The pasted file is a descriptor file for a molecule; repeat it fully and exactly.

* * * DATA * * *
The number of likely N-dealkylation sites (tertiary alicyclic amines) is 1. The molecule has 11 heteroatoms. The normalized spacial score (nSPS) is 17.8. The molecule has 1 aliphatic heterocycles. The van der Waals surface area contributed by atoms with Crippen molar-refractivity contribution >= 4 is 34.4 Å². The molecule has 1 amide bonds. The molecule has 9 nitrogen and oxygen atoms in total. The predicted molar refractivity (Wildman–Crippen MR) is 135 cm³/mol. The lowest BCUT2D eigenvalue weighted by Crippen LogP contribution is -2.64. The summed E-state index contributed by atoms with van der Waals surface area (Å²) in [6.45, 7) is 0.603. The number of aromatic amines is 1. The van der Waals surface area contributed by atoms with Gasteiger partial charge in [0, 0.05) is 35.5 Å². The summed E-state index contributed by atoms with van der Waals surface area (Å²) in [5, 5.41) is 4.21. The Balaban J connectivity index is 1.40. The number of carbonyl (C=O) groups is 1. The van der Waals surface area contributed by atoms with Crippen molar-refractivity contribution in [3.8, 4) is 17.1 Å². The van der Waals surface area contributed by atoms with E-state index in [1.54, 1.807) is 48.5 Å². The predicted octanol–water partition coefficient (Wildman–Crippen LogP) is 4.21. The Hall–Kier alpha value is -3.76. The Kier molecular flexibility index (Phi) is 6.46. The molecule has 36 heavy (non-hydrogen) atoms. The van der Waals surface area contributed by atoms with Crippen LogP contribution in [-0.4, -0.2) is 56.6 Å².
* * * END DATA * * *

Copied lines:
The number of likely N-dealkylation sites (tertiary alicyclic amines) is 1. The molecule has 11 heteroatoms. The normalized spacial score (nSPS) is 17.8. The molecule has 1 aliphatic heterocycles. The van der Waals surface area contributed by atoms with Crippen molar-refractivity contribution >= 4 is 34.4 Å². The molecule has 1 amide bonds. The molecule has 9 nitrogen and oxygen atoms in total. The predicted molar refractivity (Wildman–Crippen MR) is 135 cm³/mol. The lowest BCUT2D eigenvalue weighted by Crippen LogP contribution is -2.64. The summed E-state index contributed by atoms with van der Waals surface area (Å²) in [6.45, 7) is 0.603. The number of aromatic amines is 1. The van der Waals surface area contributed by atoms with Gasteiger partial charge in [0, 0.05) is 35.5 Å². The summed E-state index contributed by atoms with van der Waals surface area (Å²) in [5, 5.41) is 4.21. The Balaban J connectivity index is 1.40. The number of carbonyl (C=O) groups is 1. The van der Waals surface area contributed by atoms with Crippen molar-refractivity contribution in [3.8, 4) is 17.1 Å². The van der Waals surface area contributed by atoms with E-state index in [1.54, 1.807) is 48.5 Å². The predicted octanol–water partition coefficient (Wildman–Crippen LogP) is 4.21. The Hall–Kier alpha value is -3.76. The Kier molecular flexibility index (Phi) is 6.46. The molecule has 36 heavy (non-hydrogen) atoms. The van der Waals surface area contributed by atoms with Crippen LogP contribution in [-0.4, -0.2) is 56.6 Å².